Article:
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  • Writer's pictureNiki Ernst

The Good and the Ugly about Self Fulfilling Prophecy.

Self fulfilling prophecy stems from the family of judging and bias. It’s actually a twin with an Angel and a Devil as siblings.

The Angel preaches the concept of what you envision, expands. It teaches trust and self-esteem. The minute we get clear about our ideas, visions, beliefs and destination is where we begin to make decisions, conscious and subconscious that navigate us to getting there. What you envision, expands.

In 1975 Gordon Moore predicted price performance of computing power would double every 18 months. What turned into “Moores Law” is actually not a law, according to Moore: it is self fulfilling prophecy. We produce computers that help us calculate how we can produce computers that are twice as fast. With these, we can calculate how we can produce computers that go twice as fast as the current model. Et voila, we have an exponential function of a doubling price performance of computers. no magic: the moment, we become clear and conscious about our future is when we are already creating it.

The evil brother among the twins is called bias or prejudice. And again, it is nothing but self fulfilling prophecy. We constantly seek validation to our belief-system and we find it all the time. 

What we envision, expands, what we prejudice becomes reality.

I just spend a week in China – and if there is one country leads the board with articles of prejudice and bias, it would be China. We have set our ideas about China. Most of them are around fear, worry and doubt. China is a humongous, not overview-able monstrously populated country. 1/3  of the worlds population lives in China. If every Chinese would want to have one sheet of paper, we would have to deforest the whole of Austria to provide China with paper; and if next week, every Chinese would drink one can of coca cola, the fuzzy soda drink company would double their annual revenue.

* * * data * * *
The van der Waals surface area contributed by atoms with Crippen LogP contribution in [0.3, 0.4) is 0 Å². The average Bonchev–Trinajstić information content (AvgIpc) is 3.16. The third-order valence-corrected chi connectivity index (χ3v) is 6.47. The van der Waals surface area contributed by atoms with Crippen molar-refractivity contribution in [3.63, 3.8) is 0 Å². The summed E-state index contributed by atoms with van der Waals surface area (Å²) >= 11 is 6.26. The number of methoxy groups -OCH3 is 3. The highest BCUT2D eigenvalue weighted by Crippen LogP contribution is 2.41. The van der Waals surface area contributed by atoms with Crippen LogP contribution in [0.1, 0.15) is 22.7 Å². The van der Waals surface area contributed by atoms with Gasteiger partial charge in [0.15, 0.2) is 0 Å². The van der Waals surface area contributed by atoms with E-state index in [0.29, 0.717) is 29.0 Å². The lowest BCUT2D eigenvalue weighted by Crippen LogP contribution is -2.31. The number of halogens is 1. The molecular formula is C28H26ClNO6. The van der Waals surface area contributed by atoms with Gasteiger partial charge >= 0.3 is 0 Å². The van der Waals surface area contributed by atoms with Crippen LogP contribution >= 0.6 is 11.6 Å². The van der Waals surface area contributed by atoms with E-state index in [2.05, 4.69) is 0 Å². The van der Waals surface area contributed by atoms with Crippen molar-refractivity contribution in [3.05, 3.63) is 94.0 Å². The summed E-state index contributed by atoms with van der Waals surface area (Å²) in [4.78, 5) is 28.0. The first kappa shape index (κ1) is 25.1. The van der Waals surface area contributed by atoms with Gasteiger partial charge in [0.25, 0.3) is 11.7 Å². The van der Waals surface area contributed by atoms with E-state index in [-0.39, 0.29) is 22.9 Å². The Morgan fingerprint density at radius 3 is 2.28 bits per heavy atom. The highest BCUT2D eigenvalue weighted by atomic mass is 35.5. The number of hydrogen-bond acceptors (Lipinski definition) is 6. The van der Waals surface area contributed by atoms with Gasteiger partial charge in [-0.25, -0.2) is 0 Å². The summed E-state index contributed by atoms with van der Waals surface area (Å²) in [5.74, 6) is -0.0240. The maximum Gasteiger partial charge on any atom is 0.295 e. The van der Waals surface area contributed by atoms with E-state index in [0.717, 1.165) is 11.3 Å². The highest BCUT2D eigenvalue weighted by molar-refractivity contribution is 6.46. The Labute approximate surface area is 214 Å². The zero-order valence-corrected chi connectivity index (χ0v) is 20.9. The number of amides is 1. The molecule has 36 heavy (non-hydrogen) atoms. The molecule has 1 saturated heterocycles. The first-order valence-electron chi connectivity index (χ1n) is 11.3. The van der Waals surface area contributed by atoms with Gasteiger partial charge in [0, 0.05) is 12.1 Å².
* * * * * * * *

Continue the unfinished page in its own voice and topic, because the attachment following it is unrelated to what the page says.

Over decades, China has become the worlds heart of production and idea-copying. With the one-child-family, Chinese family transformed from workers in production to a purchasing power. Today, the country has the highest density of Billionaires and two-digit-million-population cities in the world. 

All of this caters to one logic assumption: China is a Mega-Power and we’d better be careful. China is scary.

I met people in Hongkong and in Shenzhen. Hongkong is not China – that’s the first thing, I have learned. And Shenzhen has doubled its population to 20 Million in the past 10 years. Both are part of the “Greater Bay Area”, a megalopolis, spreading from Macao (entertaining) to Hongkong (trading), Shenzhen (hardware prototyping and production) to Guangzhou (a 25M Alpha Global City in Guangdong).

I would never claim to be a sinologist after a few days and conversations in China, but two things came clear to me: 1) maybe we do not have to fear China. and 2) maybe we should look deeper into self fulfilling prophecy when it comes to bias.

From every information we receive, we extract what fits our models. 

And when you hear yourself saying, “I always knew” or something along the line, you might as well be trapped within your own preconfigured mindset about the topic. If that is true, another inconvenient fact is true, as well: Right now, you are not learning.

I want to invite you to this pair of thoughts: Whenever you feel confirmed in your opinion, at the same time admit to yourself a failed opportunity to learn.

Food for thoughts? Curious, as always, what you think about it. All the best Niki

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